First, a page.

A large tent has been set up outside Salem Township Hospital to handle overflow respiratory cases if the COVIS-19 hits hard locally.
Salem Township Hospital President Kendra Taylor says the hospital is prepared for the Coronavirus.
She reports a number of actions have been taken. No visitors are currently being allowed for the protection of everyone and entry to the hospital can only be gained through the emergency room entrance.
“The wellness screening we have established one specific point of entry into the hospital where we will be screening all individuals entering. We are also doing wellness screenings on employees twice a day, once at the start of their shift and once at the end. This is a respiratory symptoms questioning as well as active temperature monitoring and has canceled all elective surgical cases.
Taylor says if you have the symptoms of the Coronavirus, you should not directly come to the hospital.
“Individuals that potentially do think they could have coronavirus should reach out to their health care provider and receive guidance from them. And not just report directly to the hospital if you are experiencing symptoms where you need urgent care we, of course, will help with that but we ask that if you do have those symptoms you tell them at your presentation so we can make sure we are following all the necessary procedures that we have in place.”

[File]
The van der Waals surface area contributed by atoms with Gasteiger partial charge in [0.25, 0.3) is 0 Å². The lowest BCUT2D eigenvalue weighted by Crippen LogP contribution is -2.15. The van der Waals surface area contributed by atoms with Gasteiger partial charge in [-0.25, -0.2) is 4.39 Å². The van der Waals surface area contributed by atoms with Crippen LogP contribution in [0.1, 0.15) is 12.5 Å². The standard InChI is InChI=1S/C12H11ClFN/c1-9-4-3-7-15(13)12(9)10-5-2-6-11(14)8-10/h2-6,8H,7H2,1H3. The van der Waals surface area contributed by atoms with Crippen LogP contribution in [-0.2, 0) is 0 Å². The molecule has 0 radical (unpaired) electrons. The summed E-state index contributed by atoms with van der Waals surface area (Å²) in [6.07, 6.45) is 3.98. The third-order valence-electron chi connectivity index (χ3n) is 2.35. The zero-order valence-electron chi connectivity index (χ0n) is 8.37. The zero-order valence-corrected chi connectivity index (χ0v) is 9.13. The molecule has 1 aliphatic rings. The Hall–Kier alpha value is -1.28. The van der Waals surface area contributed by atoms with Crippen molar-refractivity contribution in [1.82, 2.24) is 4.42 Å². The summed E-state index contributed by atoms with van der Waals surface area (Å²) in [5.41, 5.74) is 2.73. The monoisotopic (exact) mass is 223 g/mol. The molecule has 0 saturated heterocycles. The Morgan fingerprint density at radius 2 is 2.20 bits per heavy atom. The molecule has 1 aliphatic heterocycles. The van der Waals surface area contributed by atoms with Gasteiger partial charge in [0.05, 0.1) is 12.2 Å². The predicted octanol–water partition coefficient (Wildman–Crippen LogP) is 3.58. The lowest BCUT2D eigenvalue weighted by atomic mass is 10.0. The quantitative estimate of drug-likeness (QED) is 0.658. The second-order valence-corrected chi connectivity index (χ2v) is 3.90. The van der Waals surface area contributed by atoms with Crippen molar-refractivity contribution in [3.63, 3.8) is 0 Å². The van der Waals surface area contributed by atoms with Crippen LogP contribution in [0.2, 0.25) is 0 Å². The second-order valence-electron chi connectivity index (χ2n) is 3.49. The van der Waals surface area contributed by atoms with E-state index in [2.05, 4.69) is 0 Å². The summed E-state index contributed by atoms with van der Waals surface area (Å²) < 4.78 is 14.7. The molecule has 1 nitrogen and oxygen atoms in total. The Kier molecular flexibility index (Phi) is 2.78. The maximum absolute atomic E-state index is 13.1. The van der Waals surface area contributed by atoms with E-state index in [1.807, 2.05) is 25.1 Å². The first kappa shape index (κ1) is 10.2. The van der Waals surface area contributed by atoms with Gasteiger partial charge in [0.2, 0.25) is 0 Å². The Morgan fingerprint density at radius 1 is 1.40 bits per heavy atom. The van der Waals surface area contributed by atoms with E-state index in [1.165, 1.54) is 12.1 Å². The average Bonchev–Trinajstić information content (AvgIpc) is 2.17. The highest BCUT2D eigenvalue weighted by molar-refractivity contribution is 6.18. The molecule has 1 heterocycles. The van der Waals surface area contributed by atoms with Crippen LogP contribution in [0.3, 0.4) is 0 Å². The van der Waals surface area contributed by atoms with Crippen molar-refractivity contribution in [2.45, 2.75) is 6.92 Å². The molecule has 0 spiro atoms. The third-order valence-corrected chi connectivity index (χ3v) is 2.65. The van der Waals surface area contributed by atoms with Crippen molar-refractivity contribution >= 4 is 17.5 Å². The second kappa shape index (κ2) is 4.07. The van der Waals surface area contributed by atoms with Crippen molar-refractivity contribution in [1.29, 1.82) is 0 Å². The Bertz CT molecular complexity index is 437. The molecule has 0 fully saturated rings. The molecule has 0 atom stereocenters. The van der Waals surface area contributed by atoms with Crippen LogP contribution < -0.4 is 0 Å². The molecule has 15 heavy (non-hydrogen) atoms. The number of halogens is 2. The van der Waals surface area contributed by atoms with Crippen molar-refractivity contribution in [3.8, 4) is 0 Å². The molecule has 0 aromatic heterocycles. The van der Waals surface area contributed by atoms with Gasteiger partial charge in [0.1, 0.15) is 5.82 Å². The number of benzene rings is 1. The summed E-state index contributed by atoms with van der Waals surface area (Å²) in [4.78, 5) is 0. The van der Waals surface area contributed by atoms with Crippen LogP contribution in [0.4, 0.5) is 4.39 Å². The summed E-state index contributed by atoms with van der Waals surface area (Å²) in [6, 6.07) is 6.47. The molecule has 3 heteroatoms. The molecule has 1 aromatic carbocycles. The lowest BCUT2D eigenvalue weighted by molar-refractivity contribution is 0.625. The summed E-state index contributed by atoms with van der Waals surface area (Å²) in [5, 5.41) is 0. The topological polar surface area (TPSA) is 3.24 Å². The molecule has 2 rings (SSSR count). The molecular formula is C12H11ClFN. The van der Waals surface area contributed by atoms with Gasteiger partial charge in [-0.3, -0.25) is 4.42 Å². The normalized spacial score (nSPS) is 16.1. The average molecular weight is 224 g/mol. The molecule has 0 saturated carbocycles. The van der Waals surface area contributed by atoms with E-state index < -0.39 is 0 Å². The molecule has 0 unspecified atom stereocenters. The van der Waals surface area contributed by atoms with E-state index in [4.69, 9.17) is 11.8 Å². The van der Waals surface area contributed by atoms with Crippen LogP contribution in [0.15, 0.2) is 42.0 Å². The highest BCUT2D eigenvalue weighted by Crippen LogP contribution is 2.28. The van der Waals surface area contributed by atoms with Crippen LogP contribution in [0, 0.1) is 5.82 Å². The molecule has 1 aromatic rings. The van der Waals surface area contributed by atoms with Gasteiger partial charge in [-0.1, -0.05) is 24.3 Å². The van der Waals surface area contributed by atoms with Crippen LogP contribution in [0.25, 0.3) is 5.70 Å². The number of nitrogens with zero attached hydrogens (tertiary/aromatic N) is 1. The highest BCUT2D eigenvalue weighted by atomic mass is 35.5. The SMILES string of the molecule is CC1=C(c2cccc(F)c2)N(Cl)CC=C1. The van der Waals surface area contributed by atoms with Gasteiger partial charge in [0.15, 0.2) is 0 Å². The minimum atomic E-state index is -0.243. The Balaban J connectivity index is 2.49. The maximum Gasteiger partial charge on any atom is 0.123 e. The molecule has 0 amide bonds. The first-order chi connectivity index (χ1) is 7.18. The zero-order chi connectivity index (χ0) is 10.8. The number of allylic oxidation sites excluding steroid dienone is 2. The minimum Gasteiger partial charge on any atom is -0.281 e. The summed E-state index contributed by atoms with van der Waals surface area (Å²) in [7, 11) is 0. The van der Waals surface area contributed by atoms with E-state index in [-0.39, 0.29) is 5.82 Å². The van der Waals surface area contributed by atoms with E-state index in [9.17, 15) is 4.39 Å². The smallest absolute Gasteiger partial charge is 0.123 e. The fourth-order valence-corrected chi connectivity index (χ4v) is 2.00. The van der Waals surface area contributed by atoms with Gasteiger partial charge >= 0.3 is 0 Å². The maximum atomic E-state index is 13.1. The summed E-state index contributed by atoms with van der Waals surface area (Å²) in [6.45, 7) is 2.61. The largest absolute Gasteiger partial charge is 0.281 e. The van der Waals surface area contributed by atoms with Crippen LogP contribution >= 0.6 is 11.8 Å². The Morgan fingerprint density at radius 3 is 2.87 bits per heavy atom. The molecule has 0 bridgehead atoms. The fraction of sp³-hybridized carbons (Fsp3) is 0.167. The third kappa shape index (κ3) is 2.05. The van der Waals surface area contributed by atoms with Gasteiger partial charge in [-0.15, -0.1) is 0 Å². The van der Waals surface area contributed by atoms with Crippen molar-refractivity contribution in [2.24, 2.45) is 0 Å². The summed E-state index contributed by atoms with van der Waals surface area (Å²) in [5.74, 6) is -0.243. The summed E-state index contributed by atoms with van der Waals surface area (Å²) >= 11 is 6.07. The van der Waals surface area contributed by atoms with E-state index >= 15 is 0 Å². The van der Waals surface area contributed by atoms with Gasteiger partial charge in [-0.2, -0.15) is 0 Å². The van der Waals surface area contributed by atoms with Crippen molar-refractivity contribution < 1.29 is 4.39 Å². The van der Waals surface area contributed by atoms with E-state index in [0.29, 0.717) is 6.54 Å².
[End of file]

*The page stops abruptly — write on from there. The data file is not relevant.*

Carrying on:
Taylor says they have established separate waiting rooms in both the emergency room and rural health clinic for those with respiratory and non-respiratory symptoms. The hospital is also practicing social distancing and has a disinfectant protocol in place.
Taylor says they can also do testing for COVID-19 through the hospital’s own lab or through the Illinois Department of Public Health. She reports drive through tests are available as an outpatient with a Doctor’s order.
Taylor explained the purpose of the large tent that has been set up outside the emergency room.
“The tent would act as a place for overflow of patients from the emergency department of course. We would have the most critical individuals within the department but those with less severe symptoms, trying to keep them out of the hospital to prevent contamination, it could be a place for them and that would be the plan.”
Taylor says the tent is heated and air-conditioned.
She reports the hospital is having some problems obtaining personal protective equipment as emergency responders are having across the country.
Taylor is appreciative of local residents who have volunteered to help make homemade masks. She notes they will not meet the normal standards, but if they run out of the regulation masks they are better than nothing.